What landlords, tenants and property agents might need to do about MEES
- The EPC ratings calculation method was changed in 2011 resulting in generally lower EPC ratings post-April 2011, especially in the non-domestic sector. When buying or selling properties, EPC ratings that pre-date this change should not be relied on. There are instances of sellers proceeding most of the way through a property transition only to find that an informed buyer requests a reassessment (resulting in a lower rating) and the transaction is abandoned. Sellers are therefore advised to ensure that properties have EPCs dated after 1 April 2011 before going to market. Buyers are also advised to check this when purchasing.
- Tenants can commission EPCs independently and these will override older EPCs. This is another reason why landlords should make sure EPCs are very current when letting and when buying to let.
- For underperforming buildings (EPC rated F and G) it will be important for landlords and tenants to understand the improvement options that are available to them, and the likely costs of meeting the new minimum standards. Organisations such as the National Energy Foundation can help with this, providing advice on the most cost-optimal ways of adhering to the standards and alternative options to upgrading a property, even increasing its rental or market value.
- EPC ratings bear little resemblance to the energy intensity of a building (energy used per unit area). Be aware that exemplar buildings with BREEAM Excellent ratings (for example) or high-profile iconic buildings designed by international architects are no guarantee of either a good EPC or good energy performance.
- Many in the industry expect MEES EPC thresholds to be tightened further in the future, eventually making E and even D-rated buildings unlettable. The Government has hinted that it will review MEES in 2020. Landlords, tenants and property agents should realise that incremental improvements might not be the most cost-effective approach so alternative ways of achieving D and C ratings should be explored before embarking on any investment in energy efficiency measures.
- Evidence is beginning to emerge of market value uplift for properties that are more energy-efficient. Such a price premium might well become more tangible for buildings that have evidenced energy performance – for example, a Display Energy Certificate (DEC) or VolDEC, which is the National Energy Foundation’s operational energy performance certification scheme based on the methodology used with mandatory Display Energy Certificates. In particular, VolDECs solve the issues around the landlord and tenant energy split. They provide property owners and operators with energy ratings for the specific areas of a building that they control or manage, and are therefore able to improve.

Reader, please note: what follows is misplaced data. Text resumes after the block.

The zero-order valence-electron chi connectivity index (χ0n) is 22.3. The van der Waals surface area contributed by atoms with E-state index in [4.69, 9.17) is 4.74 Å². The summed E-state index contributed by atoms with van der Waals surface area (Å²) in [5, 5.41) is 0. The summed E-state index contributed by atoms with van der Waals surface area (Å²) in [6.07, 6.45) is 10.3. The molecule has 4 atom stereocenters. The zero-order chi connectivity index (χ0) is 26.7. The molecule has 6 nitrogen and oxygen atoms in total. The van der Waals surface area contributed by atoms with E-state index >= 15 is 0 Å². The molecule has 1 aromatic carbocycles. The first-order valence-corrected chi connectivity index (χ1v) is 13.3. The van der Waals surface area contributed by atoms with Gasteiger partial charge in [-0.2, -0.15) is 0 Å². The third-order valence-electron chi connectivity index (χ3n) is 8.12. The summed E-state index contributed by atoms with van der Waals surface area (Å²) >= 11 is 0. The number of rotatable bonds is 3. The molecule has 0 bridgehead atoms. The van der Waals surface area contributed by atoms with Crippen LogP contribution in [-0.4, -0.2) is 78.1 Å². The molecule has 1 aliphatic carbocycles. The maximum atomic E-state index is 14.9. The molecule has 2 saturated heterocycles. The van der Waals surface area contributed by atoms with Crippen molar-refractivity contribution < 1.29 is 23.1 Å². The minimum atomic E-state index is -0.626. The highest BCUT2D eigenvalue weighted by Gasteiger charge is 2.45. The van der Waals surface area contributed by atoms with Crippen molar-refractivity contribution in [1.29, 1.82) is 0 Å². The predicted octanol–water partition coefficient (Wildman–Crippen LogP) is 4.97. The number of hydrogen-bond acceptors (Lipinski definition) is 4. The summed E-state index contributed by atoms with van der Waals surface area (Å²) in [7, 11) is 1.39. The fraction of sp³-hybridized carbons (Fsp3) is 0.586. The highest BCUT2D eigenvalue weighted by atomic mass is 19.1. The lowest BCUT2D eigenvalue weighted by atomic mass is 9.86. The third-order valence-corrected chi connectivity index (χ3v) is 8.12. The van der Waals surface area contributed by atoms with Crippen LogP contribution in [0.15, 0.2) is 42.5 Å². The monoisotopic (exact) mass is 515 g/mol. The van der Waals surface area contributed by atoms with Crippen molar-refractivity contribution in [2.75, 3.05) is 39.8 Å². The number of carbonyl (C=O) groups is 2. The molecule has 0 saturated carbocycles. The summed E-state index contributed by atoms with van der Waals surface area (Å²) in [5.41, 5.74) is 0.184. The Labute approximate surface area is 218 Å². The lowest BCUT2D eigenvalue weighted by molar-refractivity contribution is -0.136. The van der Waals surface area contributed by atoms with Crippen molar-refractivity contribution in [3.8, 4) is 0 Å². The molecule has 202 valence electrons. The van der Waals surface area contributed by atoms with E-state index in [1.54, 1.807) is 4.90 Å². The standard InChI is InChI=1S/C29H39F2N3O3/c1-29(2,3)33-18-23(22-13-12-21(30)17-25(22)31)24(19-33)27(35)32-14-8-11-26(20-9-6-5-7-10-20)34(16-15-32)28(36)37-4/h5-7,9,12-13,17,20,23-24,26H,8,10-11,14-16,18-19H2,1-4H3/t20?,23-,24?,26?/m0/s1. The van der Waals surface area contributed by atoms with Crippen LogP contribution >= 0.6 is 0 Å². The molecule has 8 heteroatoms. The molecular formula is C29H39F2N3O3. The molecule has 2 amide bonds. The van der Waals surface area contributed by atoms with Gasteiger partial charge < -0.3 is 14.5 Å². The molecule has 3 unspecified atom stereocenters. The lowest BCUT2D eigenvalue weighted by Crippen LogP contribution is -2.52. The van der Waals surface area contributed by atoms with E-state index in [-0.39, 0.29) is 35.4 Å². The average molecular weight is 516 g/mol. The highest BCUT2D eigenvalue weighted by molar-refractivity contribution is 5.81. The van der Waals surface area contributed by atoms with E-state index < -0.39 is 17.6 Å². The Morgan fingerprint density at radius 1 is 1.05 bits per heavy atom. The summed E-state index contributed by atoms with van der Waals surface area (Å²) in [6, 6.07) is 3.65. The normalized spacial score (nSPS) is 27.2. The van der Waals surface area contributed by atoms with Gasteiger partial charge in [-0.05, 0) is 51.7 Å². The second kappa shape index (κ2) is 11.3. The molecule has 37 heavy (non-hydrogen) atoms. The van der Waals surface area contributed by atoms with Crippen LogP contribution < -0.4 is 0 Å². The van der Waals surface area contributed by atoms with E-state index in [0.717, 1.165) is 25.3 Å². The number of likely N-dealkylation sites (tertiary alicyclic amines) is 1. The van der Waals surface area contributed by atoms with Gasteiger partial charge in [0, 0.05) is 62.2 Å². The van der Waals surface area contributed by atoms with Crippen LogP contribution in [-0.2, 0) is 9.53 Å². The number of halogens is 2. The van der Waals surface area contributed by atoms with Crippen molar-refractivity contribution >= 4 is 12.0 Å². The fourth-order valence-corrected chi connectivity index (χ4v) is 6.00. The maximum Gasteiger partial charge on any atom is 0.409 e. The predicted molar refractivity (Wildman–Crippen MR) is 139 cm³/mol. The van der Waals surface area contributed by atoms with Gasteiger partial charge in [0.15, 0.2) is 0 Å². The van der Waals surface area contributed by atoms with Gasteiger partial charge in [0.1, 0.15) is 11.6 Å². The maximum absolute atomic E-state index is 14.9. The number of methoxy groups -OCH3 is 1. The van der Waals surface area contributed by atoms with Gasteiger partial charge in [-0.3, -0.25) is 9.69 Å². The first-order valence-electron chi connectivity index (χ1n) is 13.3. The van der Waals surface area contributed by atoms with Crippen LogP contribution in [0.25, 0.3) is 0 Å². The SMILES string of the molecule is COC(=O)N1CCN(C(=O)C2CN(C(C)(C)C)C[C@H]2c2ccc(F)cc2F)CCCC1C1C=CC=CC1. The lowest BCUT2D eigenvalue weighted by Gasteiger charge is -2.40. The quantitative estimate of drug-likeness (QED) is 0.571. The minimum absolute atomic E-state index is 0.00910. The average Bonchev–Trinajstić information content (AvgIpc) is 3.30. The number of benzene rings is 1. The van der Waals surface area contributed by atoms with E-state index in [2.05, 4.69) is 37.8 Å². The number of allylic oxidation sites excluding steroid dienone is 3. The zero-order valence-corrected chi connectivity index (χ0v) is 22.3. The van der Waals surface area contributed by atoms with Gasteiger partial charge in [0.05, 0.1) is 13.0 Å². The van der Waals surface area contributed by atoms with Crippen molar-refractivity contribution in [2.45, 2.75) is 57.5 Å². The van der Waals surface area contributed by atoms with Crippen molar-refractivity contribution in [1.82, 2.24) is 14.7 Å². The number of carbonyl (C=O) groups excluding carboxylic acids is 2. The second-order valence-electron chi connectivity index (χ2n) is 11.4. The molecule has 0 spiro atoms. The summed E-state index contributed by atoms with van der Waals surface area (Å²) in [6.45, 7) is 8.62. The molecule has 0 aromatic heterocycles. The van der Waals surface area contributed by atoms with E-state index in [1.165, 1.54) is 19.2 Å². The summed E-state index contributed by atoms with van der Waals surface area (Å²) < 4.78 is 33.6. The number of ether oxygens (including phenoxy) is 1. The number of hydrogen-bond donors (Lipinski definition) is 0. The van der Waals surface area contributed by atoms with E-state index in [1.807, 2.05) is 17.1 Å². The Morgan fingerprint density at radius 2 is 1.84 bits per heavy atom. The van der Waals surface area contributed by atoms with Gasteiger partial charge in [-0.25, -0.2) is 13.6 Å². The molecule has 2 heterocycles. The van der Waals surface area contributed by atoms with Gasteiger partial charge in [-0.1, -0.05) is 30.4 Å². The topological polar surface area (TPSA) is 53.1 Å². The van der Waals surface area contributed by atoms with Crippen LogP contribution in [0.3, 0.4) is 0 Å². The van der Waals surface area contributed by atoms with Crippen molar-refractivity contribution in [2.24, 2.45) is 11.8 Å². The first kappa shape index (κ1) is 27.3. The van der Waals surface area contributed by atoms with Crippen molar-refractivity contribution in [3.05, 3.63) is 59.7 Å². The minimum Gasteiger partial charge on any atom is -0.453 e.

- There is also a growing acceptance of a link between environmental comfort and productivity in the workplace; and of sustainability credentials (of organisations and the buildings they occupy) and staff attraction and retention. These links reinforce the benefits of having better (realised) energy efficiency.
- In highly serviced and poor-performing offices, the cost of energy per unit area is already approaching the rental cost. Presenting a total cost of occupancy argument could lead to higher rents combined with lower energy costs, also increasing energy security and exposure to energy price volatility – a win for both landlord and tenant.
- Evidence shows that the actual performance of both new buildings and those having undergone refurbishment, rarely meets the predicted energy performance, often underperforming by a factor of between 2.5 and 4.5 times. It is therefore essential to adopt approaches such as the National Energy Foundation’s Assured Performance Process to minimise this ‘performance gap’ and, at the same time, not to over-estimate the savings that improvements might achieve.
MEES - a true game-changer
MEES has been described as a ‘game changer’, and it will be interesting to see how the regulations affect the market. I’ve no doubt that some organisations will try to avoid them, take advantage of any loopholes or simply stick their heads in the sand. Given the experience of ESOS (where hundreds of organisations were still non-compliant after two extensions to the initial deadline), MEES will need to be closely monitored and rigorously enforced.
I suppose we can take some comfort from the fact that the market will do some of the policing, hitting non-compliant property owners where it hurts – impacting on either their public reputation or their bottom line. As a ‘brown discount’ begins to be applied to F and G buildings and a ‘green premium’ to those at E or above, those ignoring MEES will experience reduced rental incomes and falling real estate values.
Maybe MEES really will be the “most significant piece of legislation to affect our existing building stock in a generation”. It’s certainly very important and has serious potential to make an impact on some of the big issues we face, helping to: reduce energy use, improve energy security, cut CO2 emissions, tackle fuel poverty, drive retrofit and create jobs.
This article was first published in the October 2016 issue of Energy World magazine, published by the UK Energy Institute, www.energyinst.org